Star Trek: Discovery represents a lot of firsts for the 51-year-old science fiction franchise. It’s the first new Star Trek on television since the demise of Enterprise 12 years ago, the first produced after the J.J. Abrams films, the first that’s behind a paywall, the first centered around a character other than a Starfleet captain, and very notably, the first to star a woman of color in the lead role. But here’s one that’s just as important—Star Trek: Discovery is the first Star Trek spin-off that’s not produced by the same people who made the previous series.
Different is Good
From the launch of The Next Generation in 1987 to the cancellation of Enterprise in 2005, Star Trek was constantly in production, and while many storytellers would come and go, there was one hand on the steering wheel for all 18 years and 25 seasons across four series—that of producer Rick Berman. Even before creator Gene Roddenberry’s death, Berman, along with Michael Piller, Jeri Taylor, Ira Steven Behr, and Brannon Braga, guided the visual and narrative language of the franchise on television and on film throughout the 1990s and into the early 2000s, and as a result, very little changed. Even as the television landscape shifted, Berman resisted serialization, stymied diversity, and made little effort to meet an audience’s rising expectations as to how a television show should look. By the time the production had started to contemporize, it was too late.
Twelve years off of television has done Star Trek a world of good—Star Trek: Discovery as a production isn’t anything like the series that came before it. Its cinematography is based on the contemporary films, and its narrative structure is more akin to a Netflix or HBO drama than a CBS show. There’s little regard for the franchise’s 50-year continuity, at least when it comes to design and technology. The creatives behind Discovery (series creators Bryan Fuller & Alex Kurtzman, showrunners Gretchen J. Berg and Aaron Harberts, pilot director David Semel, to name a few) have made an obvious effort set their show apart. This is truly a new Star Trek.
Spoilers from here on out.
While Discovery takes after the Abrams films visually, it’s entirely its own animal in terms of story. The previous four Trek series each begin with a two-hour pilot movie that introduces the entire ensemble cast, establishes the particulars of this incarnation of the series, and sets a status quo for future episodes. By the time the second episode of Discovery closes, neither the titular ship nor half of the regular cast has appeared, one of the main characters is dead, and our heroine has pled guilty to charges of mutiny and been sentenced to life in prison.
On the (absolutely unwatchable) post-show After Trek, host Matt Mira describes the two-part premiere as “a two-hour cold open,” and that’s a fair description. And after all, if your goal was to convince viewers to invest $6 a month into watching the show on CBS All Access, ending the premiere on a surprising note without really having even established what the show is about is a creative way to go about it. Co-showrunner Aaron Harberts has referred to next week’s third chapter, “Context is King,” as the “real” pilot, with all that’s come before being more of a prologue. But for all that viewers don’t know yet about Star Trek: Discovery, the debut episodes “The Vulcan Hello” and “Battle at the Binary Stars” accomplish a great deal in establishing the tone and stakes of the show, and introducing our very complicated central character, Commander Michael Burnham (Sonequa Martin-Green).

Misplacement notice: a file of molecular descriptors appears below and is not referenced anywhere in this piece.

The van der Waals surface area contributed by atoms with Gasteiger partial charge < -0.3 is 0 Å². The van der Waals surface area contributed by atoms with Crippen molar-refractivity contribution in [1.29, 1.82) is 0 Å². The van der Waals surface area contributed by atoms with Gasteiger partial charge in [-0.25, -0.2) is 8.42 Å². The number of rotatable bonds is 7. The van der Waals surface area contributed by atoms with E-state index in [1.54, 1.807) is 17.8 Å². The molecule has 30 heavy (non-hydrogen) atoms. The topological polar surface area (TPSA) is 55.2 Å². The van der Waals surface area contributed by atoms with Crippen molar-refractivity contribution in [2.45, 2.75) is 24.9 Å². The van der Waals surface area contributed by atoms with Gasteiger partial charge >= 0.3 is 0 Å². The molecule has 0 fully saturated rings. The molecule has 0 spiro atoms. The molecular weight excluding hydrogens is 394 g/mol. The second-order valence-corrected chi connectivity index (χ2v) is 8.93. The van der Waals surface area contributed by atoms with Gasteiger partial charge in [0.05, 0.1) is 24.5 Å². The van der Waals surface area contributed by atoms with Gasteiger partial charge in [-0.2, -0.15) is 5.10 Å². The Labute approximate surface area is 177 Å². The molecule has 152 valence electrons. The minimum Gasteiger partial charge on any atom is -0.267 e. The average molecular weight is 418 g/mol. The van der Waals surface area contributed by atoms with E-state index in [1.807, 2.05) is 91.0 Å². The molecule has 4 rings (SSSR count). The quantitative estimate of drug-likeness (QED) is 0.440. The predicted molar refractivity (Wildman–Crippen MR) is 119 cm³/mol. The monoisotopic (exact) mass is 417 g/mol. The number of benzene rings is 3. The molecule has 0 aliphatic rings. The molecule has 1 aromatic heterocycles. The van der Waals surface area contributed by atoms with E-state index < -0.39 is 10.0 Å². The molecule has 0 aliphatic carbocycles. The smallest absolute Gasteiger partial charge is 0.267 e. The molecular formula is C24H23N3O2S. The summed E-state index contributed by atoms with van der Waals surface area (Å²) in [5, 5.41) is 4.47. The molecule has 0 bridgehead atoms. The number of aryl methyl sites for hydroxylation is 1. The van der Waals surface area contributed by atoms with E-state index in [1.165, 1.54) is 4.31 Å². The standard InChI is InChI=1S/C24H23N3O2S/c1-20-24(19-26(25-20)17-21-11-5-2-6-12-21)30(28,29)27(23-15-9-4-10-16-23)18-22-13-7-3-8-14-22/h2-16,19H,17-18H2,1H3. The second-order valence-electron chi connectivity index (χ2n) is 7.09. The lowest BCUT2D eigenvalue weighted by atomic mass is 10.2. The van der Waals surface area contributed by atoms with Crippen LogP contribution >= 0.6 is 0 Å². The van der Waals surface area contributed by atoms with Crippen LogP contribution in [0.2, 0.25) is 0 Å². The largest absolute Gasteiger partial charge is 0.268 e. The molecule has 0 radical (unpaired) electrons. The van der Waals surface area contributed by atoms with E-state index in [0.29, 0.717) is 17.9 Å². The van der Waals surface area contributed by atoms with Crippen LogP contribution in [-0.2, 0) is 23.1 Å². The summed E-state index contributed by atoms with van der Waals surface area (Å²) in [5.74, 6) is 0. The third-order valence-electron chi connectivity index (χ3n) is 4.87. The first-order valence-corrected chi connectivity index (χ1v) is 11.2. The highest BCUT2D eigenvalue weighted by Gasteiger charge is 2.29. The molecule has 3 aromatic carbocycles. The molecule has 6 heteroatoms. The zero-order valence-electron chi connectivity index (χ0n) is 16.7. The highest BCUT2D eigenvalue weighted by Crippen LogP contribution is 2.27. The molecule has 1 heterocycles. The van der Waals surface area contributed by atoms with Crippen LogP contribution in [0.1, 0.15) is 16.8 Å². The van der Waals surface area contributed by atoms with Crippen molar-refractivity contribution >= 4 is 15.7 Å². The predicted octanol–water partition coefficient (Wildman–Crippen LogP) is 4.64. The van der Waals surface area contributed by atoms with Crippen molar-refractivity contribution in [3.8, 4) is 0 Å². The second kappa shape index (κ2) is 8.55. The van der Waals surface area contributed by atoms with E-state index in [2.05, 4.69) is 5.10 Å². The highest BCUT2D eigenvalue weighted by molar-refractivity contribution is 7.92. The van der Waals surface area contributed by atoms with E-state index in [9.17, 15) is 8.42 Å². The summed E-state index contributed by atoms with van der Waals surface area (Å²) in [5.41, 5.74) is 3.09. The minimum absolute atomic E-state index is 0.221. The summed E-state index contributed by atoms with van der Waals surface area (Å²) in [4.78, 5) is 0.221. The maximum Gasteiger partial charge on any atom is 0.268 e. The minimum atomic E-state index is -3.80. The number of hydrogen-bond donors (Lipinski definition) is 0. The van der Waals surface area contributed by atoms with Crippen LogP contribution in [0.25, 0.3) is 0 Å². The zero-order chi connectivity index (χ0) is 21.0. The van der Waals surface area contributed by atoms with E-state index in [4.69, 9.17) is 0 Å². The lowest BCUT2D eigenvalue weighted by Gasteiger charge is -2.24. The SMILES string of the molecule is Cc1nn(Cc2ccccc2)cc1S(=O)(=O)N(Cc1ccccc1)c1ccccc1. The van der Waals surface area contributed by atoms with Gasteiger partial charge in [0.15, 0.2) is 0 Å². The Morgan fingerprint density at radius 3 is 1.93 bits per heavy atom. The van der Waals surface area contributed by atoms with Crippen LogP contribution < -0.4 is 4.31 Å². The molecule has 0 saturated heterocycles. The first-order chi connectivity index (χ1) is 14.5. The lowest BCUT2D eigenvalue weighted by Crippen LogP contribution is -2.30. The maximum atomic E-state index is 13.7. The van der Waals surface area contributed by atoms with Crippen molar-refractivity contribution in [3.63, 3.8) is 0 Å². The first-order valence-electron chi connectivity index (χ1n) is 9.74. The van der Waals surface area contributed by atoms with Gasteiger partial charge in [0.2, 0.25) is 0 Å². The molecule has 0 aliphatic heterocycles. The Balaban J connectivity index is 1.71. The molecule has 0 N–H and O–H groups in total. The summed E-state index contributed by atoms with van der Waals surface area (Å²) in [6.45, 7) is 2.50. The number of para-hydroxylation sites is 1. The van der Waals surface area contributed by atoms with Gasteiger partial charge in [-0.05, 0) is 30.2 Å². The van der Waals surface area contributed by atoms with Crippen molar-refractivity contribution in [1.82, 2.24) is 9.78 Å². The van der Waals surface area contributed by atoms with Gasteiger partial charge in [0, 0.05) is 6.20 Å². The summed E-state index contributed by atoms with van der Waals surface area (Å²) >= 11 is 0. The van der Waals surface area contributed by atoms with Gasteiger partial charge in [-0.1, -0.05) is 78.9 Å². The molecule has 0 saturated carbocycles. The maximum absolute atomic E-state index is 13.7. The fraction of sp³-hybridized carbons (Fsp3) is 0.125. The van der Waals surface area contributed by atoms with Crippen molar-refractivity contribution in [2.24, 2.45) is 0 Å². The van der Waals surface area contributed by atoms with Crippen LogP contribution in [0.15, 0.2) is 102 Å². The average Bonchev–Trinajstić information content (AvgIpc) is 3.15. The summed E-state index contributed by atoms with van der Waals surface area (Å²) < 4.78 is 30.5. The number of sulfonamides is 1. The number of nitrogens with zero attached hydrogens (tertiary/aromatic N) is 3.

We are the Outsider
More than any other Star Trek series, more even than The Original Series, Discovery seems to focus very deliberately on a single character rather than an ensemble. Every scene in the first two episodes is told either from Burnham’s perspective, or from that of the enemy Klingon leader T’Kuvma and his protege Voq. This decision pays off, because Michael Burnham is immediately the franchise’s most interesting lead since Benjamin Sisko. In a franchise where characters very frequently fit into neat archetypical roles, Burnham contains multitudes. She’s a Human raised by Vulcans (specifically by Sarek, whose more famous biological son’s name begins with “S” and ends with “pock”), and she is simultaneously a calculating logician and an impulsive explorer. She can be a real badass, but there’s also a vulnerability to her. “My emotions inform my logic,” she says, but when the two come at odds with each other at a crucial moment, something in her seems to panic, which lead to to making a terrible mistake that loses her everything.
Michael Burnham is Spock, plus McCoy, minus Kirk. And that’s just for starters.
Star Trek is stuffed to the gills with alien characters who struggle to find a balance between the culture of their ancestral home and that of the predominantly Human Starfleet. Spock, Worf, Odo, Torres, T’Pol—every series gets at least one, and they’re usually a foil for the Human characters. This time, not only is the “outsider” character a Human, but she’s the focus of the show. She’s not an alien raised by Humans, she’s a Human raised by aliens, and like Spock before her, both Human and Vulcan cultures are a part of her. By the time Discovery begins, she’s already worked out a delicate balance between the two, because unlike the characters in previous Trek ensembles, Michael Burnham does not start the show at the beginning of her character’s development—she’s already in the middle of it.